A Brief History of Ulster Rugby

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A Brief History of Ulster Rugby

In 1868 the North of Ireland Football Club was founded. They were the very first rugby club in Ulster.. Although NIFC no longer exists there are still other clubs operating from that era including Queen’s University.

NIFC was a very successful club. They won 18 Ulster Senior Cups and 18 Ulster Senior League titles. In 1999 they formed the Belfast Harlequins after merging with Collegians.

Ulster played Leinster in 1875 in the first Irish interprovincial match. Ulster won. The same year Ireland played their first international match taking on England. Ulster supplied 8 players with England winning by one goal to nil (the scoring system was slightly different back then).

In 1979 the Northern Football Union of Ireland merged with the Irish Football Union who were looking after Ulster Rugby then. This led to provincial branches being formed for Munster, Leinster and Ulster. Connacht was not founded until 1885.

Irish Interprovincial Championship & Amateur Teams

Until the advent of the professional game players would play for their teams and then from 1946 onwards they played annually in the Irish Interprovincial Championships. Before this the provincial teams were used as competition for international teams on tour and the interprovincial games themselves as trials for Ireland games.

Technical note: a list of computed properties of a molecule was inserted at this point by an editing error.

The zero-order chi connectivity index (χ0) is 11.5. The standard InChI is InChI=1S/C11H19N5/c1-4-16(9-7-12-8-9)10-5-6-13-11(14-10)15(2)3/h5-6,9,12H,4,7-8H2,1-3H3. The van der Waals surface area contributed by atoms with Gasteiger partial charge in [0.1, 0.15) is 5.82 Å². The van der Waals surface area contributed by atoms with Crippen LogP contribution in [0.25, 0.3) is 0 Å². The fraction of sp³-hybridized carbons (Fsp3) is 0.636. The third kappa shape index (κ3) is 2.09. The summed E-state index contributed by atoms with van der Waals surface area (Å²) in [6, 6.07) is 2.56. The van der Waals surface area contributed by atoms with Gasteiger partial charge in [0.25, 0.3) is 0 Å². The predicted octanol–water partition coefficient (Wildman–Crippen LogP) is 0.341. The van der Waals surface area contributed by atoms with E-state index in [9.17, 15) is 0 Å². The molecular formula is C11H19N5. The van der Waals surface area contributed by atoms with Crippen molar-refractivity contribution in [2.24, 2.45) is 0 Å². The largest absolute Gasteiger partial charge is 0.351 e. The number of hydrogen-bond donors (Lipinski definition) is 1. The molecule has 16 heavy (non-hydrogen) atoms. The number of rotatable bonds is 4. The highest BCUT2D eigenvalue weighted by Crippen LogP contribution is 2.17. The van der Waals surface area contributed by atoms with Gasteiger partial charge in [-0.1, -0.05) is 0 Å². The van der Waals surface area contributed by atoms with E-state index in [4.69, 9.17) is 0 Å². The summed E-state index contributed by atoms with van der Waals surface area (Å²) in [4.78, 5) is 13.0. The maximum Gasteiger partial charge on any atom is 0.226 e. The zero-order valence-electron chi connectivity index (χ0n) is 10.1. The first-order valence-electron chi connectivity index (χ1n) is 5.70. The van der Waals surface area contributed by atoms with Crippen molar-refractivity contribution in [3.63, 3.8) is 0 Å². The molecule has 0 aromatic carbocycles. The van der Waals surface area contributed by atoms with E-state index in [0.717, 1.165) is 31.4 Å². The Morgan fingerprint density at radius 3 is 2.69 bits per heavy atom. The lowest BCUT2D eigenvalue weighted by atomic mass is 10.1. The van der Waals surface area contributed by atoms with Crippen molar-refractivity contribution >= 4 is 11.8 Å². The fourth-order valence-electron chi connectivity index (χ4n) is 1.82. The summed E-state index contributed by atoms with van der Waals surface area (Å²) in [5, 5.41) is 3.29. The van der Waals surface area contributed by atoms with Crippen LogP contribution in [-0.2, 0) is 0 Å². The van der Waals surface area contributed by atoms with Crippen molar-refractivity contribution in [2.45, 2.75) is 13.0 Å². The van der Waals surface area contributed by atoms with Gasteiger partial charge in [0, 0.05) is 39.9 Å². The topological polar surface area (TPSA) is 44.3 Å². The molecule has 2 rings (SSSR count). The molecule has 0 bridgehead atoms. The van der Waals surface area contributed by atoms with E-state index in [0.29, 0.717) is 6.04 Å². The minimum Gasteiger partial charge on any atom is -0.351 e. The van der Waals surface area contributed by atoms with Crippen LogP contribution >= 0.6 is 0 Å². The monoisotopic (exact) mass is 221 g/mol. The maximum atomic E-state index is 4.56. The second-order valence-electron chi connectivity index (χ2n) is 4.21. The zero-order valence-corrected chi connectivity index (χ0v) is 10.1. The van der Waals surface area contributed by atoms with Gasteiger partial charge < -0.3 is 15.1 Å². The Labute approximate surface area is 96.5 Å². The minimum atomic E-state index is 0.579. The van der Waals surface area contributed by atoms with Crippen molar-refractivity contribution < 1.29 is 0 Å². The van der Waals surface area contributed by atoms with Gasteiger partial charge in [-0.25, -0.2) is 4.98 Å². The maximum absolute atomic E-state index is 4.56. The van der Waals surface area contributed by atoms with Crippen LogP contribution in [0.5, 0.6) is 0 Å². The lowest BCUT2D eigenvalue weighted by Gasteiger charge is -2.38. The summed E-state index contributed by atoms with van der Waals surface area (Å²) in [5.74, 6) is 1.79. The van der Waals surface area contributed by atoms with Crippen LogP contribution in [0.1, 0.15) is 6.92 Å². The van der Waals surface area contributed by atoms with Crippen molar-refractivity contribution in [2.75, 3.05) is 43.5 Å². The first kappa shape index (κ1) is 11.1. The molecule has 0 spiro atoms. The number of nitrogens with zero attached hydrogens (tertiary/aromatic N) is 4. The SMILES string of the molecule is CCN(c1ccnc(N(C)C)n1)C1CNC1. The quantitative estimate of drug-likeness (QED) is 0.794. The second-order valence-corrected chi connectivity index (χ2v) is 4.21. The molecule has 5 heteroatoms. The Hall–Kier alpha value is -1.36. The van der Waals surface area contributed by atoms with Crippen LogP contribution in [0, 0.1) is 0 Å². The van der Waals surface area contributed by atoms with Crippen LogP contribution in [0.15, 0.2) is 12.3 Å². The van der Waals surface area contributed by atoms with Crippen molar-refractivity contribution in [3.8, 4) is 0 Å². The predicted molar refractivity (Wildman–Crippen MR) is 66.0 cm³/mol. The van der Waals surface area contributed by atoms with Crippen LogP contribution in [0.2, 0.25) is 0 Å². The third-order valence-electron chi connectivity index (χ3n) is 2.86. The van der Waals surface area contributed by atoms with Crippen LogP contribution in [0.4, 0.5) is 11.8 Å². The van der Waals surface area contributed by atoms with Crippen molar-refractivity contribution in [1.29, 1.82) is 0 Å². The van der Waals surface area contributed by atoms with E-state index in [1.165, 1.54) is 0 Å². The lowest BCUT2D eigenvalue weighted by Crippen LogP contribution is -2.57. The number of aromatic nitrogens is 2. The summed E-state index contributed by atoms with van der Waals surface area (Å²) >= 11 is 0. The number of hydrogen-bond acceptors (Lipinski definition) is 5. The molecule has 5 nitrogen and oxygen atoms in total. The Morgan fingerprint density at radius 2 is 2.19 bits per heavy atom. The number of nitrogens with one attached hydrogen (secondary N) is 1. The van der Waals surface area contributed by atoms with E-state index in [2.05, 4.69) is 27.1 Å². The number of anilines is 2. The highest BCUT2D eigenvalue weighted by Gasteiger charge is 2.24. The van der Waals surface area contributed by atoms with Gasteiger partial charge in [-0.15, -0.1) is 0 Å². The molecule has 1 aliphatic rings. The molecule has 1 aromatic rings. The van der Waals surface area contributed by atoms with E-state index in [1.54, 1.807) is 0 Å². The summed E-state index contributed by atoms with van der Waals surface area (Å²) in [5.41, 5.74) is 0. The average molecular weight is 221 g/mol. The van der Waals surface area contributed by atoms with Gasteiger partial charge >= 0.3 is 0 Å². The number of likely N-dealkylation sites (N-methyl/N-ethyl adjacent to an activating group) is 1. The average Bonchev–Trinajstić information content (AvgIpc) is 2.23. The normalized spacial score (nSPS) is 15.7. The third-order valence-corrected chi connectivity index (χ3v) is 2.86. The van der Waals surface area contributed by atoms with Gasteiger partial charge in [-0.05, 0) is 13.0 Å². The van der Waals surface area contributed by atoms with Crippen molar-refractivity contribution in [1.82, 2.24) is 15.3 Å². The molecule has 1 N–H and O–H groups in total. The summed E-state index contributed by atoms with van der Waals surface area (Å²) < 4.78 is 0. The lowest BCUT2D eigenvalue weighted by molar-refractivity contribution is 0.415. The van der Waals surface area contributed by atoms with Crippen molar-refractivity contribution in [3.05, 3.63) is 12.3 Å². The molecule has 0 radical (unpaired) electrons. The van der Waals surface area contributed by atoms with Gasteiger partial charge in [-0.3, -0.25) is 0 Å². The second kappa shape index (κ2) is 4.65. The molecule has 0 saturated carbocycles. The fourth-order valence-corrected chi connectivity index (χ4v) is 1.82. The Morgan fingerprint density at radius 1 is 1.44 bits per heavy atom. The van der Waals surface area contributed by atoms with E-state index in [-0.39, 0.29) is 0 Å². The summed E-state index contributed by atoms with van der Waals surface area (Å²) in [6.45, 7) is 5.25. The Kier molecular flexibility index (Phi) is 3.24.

Professional Teams

In 1995 Ulster turned professional. The ban on professionalism was lifted and that year all Irish provinces turned professional. In 1998-1999 Ulster won the Heineken Cup against French side US Colomiers. They became the first Irish province to win with a 21-6 win over their opponents at Lansdowne Road.

From 2001 to 2006 Ulster took the bull by the horns and took on the professional game with gusto. They employed former Springboks assistant coach Alan Solomons. Over the next three years Ulster didn’t lose one home game in the Heineken Cup.